Title

Bolus Gastric Feeds Improve Nutritional Delivery to Mechanically Ventilated Pediatric Medical Patients: Results of the COntinuous vs BOlus (COBO2) Multi-Center Trial

Author Department

Pediatrics

Document Type

Article, Peer-reviewed

Publication Date

12-2021

Abstract

Background: Comparison of bolus (BGF) versus continuous gastric feeding (CGF) with respect to timing and delivery of energy and protein in mechanically ventilated pediatric patients has not been investigated. We hypothesized that bolus delivery would shorten time to goal nutrition and increase the percentage of goal feeds delivered.

Methods: Multi-center, prospective, randomized comparative effectiveness trial conducted in seven Pediatric ICUs (PICUs). Eligibility criteria: 1 month - 12 years of age, intubated within 24 hours of PICU admission, expected duration of ventilation at least 48 hours, eligible to begin enteral nutrition within 48 hours.

Exclusion criteria: acute or chronic gastrointestinal pathology, or acute surgery.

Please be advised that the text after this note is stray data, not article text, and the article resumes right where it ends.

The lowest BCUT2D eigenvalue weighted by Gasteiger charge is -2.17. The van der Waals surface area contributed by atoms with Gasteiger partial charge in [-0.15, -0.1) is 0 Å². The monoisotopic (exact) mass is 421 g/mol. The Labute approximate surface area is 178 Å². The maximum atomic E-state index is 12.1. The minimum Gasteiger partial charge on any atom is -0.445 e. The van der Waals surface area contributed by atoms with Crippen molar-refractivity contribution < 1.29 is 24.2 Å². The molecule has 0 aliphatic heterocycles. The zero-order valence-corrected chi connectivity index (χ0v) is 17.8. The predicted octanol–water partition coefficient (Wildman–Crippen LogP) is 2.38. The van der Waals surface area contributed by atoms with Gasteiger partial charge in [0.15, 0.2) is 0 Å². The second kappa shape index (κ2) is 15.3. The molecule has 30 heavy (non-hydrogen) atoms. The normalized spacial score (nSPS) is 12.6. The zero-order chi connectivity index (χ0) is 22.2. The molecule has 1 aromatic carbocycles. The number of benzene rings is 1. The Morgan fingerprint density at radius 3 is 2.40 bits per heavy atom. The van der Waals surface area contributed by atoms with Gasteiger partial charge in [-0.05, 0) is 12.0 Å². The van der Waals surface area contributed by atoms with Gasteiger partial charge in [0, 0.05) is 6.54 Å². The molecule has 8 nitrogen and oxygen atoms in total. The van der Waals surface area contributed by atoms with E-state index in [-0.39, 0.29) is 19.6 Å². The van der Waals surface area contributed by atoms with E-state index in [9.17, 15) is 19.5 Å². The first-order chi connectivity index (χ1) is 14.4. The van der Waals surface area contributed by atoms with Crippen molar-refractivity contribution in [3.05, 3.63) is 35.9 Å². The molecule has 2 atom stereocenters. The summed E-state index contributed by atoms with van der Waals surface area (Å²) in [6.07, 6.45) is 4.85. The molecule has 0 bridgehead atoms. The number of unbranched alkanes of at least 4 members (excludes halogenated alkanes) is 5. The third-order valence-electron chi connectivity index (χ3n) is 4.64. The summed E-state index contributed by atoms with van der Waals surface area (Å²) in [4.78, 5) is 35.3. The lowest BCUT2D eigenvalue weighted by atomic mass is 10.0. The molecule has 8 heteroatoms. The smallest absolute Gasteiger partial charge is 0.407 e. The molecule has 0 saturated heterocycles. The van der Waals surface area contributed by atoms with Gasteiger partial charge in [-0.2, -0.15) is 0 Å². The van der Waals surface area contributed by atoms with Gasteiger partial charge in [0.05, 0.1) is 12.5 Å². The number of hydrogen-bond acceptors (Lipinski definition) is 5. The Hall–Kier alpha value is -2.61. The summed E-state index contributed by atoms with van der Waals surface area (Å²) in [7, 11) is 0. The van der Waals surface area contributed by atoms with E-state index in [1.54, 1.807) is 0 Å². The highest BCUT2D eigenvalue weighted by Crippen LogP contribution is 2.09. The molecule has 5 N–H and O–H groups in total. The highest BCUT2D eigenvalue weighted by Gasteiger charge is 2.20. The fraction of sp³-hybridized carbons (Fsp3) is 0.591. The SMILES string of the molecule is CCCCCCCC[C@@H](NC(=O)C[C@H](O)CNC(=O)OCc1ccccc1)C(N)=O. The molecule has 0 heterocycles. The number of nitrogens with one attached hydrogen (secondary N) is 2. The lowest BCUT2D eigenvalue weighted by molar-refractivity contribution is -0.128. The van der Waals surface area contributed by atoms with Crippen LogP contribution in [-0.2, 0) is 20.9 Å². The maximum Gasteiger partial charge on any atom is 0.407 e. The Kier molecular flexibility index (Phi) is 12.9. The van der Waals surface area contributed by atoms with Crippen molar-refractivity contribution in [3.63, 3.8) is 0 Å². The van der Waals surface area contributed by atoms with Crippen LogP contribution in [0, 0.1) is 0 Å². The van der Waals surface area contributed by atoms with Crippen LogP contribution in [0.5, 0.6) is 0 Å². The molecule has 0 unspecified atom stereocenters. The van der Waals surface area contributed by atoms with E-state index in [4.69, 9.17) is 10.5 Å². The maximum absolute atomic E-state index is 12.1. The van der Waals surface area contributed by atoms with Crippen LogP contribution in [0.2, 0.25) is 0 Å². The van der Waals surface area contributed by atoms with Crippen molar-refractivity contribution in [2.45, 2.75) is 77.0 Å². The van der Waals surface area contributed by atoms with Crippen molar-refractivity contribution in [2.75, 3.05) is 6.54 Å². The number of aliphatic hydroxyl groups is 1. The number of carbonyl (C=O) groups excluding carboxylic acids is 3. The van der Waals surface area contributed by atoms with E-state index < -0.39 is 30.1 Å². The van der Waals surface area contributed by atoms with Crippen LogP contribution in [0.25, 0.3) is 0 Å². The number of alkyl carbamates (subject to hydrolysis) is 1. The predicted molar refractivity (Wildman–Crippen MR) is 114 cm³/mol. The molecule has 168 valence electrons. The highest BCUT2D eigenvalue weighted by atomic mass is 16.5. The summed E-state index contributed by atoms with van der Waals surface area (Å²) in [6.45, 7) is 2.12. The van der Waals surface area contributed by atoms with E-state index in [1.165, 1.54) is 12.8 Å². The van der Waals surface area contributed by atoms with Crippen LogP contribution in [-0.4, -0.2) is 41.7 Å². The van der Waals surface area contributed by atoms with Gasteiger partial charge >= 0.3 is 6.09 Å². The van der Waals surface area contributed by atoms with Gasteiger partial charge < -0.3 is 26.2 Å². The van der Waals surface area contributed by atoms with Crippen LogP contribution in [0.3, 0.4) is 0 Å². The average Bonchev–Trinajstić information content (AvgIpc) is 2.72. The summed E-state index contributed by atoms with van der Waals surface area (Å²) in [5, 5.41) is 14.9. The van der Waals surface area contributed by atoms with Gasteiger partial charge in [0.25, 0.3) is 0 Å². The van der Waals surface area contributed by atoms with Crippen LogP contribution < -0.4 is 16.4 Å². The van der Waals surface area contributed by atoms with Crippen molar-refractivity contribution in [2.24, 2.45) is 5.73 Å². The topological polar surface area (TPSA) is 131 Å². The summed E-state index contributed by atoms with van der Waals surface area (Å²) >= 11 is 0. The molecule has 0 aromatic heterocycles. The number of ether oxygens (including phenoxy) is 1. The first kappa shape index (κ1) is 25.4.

Results: We enrolled 158 mechanically ventilated children between October 2015 and April 2018; 147 patients were included in the analysis (BGF = 72, CGF = 75). The BGF group was slightly older than CGF, otherwise the two groups had similar demographic characteristics. There was no difference in the percentage of patients in each group that achieved goal feeds. Time to goal feeds was shorter in the BGF [Hazard Ratio 1.5 (CI 1.02-2.33); P = 0.0387]. Median percentage of target kilocalories [median kcal 0.78 vs 0.59; p = <.0001], and median percentage of protein delivered [median pro 0.77 vs 0.59; p = <.0001] was higher for BGF patients. There was no difference in serial oxygen saturation index between groups.

Conclusion: Our study demonstrated shorter time to achieve goal nutrition via BGF compared to CGF in mechanically ventilated pediatric patients. This resulted in increased delivery of target energy and nutrition. Further study is needed in other PICU populations. This article is protected by copyright. All rights reserved.

Keywords: Critical care; Enteral nutrition; Life Cycle; Nutrition; Pediatrics; Research and Diseases; intensive care units; pediatric; tube feeding.

PMID

34881440

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